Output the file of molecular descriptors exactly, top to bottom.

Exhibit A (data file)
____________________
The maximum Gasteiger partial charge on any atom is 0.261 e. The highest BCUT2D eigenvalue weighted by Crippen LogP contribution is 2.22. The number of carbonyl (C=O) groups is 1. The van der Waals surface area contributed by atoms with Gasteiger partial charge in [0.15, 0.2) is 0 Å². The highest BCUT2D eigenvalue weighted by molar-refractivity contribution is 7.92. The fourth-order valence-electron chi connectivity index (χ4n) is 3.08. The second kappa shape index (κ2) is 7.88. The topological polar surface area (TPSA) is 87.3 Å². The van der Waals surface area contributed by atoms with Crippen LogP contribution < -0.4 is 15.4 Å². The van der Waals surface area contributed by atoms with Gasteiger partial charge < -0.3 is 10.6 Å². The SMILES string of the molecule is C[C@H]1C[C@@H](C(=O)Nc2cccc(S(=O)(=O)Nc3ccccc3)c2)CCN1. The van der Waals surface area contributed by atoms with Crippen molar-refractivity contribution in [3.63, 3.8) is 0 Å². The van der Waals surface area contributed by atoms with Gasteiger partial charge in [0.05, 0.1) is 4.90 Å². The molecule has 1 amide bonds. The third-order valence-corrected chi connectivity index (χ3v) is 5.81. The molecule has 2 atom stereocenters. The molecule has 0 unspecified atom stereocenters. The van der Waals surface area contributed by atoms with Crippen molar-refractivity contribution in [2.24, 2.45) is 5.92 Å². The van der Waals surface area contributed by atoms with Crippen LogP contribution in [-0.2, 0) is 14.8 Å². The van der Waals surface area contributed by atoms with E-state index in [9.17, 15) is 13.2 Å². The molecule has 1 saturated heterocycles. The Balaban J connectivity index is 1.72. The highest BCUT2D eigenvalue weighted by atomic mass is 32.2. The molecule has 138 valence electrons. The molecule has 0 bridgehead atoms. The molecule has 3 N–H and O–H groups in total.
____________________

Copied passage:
The maximum Gasteiger partial charge on any atom is 0.261 e. The highest BCUT2D eigenvalue weighted by Crippen LogP contribution is 2.22. The number of carbonyl (C=O) groups is 1. The van der Waals surface area contributed by atoms with Gasteiger partial charge in [0.15, 0.2) is 0 Å². The highest BCUT2D eigenvalue weighted by molar-refractivity contribution is 7.92. The fourth-order valence-electron chi connectivity index (χ4n) is 3.08. The second kappa shape index (κ2) is 7.88. The topological polar surface area (TPSA) is 87.3 Å². The van der Waals surface area contributed by atoms with Crippen LogP contribution < -0.4 is 15.4 Å². The van der Waals surface area contributed by atoms with Gasteiger partial charge < -0.3 is 10.6 Å². The SMILES string of the molecule is C[C@H]1C[C@@H](C(=O)Nc2cccc(S(=O)(=O)Nc3ccccc3)c2)CCN1. The van der Waals surface area contributed by atoms with Crippen molar-refractivity contribution in [3.63, 3.8) is 0 Å². The van der Waals surface area contributed by atoms with Gasteiger partial charge in [0.05, 0.1) is 4.90 Å². The molecule has 1 amide bonds. The third-order valence-corrected chi connectivity index (χ3v) is 5.81. The molecule has 2 atom stereocenters. The molecule has 0 unspecified atom stereocenters. The van der Waals surface area contributed by atoms with Crippen molar-refractivity contribution in [2.24, 2.45) is 5.92 Å². The van der Waals surface area contributed by atoms with Crippen LogP contribution in [-0.2, 0) is 14.8 Å². The van der Waals surface area contributed by atoms with E-state index in [9.17, 15) is 13.2 Å². The molecule has 1 saturated heterocycles. The Balaban J connectivity index is 1.72. The highest BCUT2D eigenvalue weighted by atomic mass is 32.2. The molecule has 138 valence electrons. The molecule has 0 bridgehead atoms. The molecule has 3 N–H and O–H groups in total.